Dutoprol (metoprolol succinate extended release/hydrochlorothiazide) tablets
Detailed View: Safety Labeling Changes Approved By FDA Center for Drug Evaluation and Research (CDER)
DUTOPROL is contraindicated in patients with:
- Cardiogenic shock or decompensated heart failure.
- Sinus bradycardia, sick sinus syndrome, and greater than first-degree block unless a permanent pacemaker is in place.
- Hypersensitivity to metoprolol succinate or hydrochlorothiazide or to other sulfonamide-derived drugs.
WARNINGS AND PRECAUTIONS
Revised section 5.2, 5.3:
5.2 Heart Failure
New Section 5.4:
- Bradycardia, including sinus pause, heart block, and cardiac arrest have occurred with the use of Dutoprol. Patients with first-degree atrioventricular block, sinus node dysfunction, or conduction disorders (including Wolff-Parkinson-White) may be at increased risk. The concomitant use of beta adrenergic blockers and non-dihydropyridine calcium channel blockers (e.g., verapamil and diltiazem), digoxin or clonidine increases the risk of significant bradycardia. Monitor heart rate and rhythm in patients receiving Dutoprol. If severe bradycardia develops, reduce or stop Dutoprol.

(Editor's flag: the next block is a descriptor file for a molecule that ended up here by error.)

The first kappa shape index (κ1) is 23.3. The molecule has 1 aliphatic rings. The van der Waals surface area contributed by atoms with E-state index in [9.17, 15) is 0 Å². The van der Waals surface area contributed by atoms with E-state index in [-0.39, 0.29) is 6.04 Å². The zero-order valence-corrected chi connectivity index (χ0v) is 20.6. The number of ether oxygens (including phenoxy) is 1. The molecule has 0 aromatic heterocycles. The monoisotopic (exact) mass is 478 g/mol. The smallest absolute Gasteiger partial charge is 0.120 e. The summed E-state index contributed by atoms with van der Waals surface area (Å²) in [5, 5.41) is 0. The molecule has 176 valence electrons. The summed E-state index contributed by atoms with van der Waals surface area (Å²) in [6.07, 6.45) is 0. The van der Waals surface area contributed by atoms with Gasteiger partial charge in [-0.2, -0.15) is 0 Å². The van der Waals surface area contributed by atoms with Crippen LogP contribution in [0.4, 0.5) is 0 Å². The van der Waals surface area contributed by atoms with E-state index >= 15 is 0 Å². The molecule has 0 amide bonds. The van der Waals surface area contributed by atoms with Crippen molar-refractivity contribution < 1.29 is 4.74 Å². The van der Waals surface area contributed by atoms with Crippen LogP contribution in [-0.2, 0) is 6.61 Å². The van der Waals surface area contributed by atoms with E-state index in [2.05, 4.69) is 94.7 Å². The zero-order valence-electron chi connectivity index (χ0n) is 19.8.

Revised sectionS 5.7, 5.8, 5.10, 5.11, 5.12, 5.13, 5.14:
5.7 Electrolyte and Metabolic Effects
- Hydrochlorothiazide decreases urinary calcium excretion and may cause elevations of serum calcium. Monitor calcium levels.
5.8 Renal Impairment
5.10 Increased Blood Pressure in Patients with Pheochromocytoma
5.11 Thyrotoxicosis after Discontinuation in Patients with Hyperthyroidism
5.12 Reduced Effectiveness of Epinephrine in Treating Anaphylaxis
5.13 Acute Myopia and Secondary Angle-Closure Glaucoma
5.14 Exacerbation of Systemic Lupus Erythematosus
Revised Sections 6.1, 6.2:
6.1 Clinical Trials Experience
6.2 Post-Marketing Experience
Major Surgery (revised)
- Avoid initiation of high-dose regimen of extended release metoprolol in patients undergoing noncardiac surgery since such use in patients with cardiovascular risk factors has been associated with bradycardia, hypotension, stroke and death.
- Chronically administered beta-blocking therapy should not be routinely withdrawn prior to major surgery, however the impaired ability of the heart to respond to reflex adrenergic stimuli may augment the risks of general anesthesia and surgical procedures.
Hydrochlorothiazide -Acute Myopia and Secondary Angle-Closure Glaucoma (new)
- Hydrochlorothiazide, a sulfonamide, can cause an idiosyncratic reaction, resulting in acute transient myopia and acute angle-closure glaucoma. Symptoms include acute onset of decreased visual acuity or ocular pain and typically occur within hours to weeks of drug initiation. Untreated acute angle-closure glaucoma can lead to permanent vision loss. The primary treatment is to discontinue hydrochlorothiazide as rapidly as possible. Prompt medical or surgical treatments may need to be considered if the intraocular pressure remains uncontrolled. Risk factors for developing acute angle-closure glaucoma may include a history of sulfonamide or penicillin allergy.
Drug Interactions (revised)
- Digitalis glycosides, clonidine, diltiazem and verapamil slow atrioventricular conduction and decrease heart rate. Concomitant use with beta-blockers can increase the risk of bradycardia.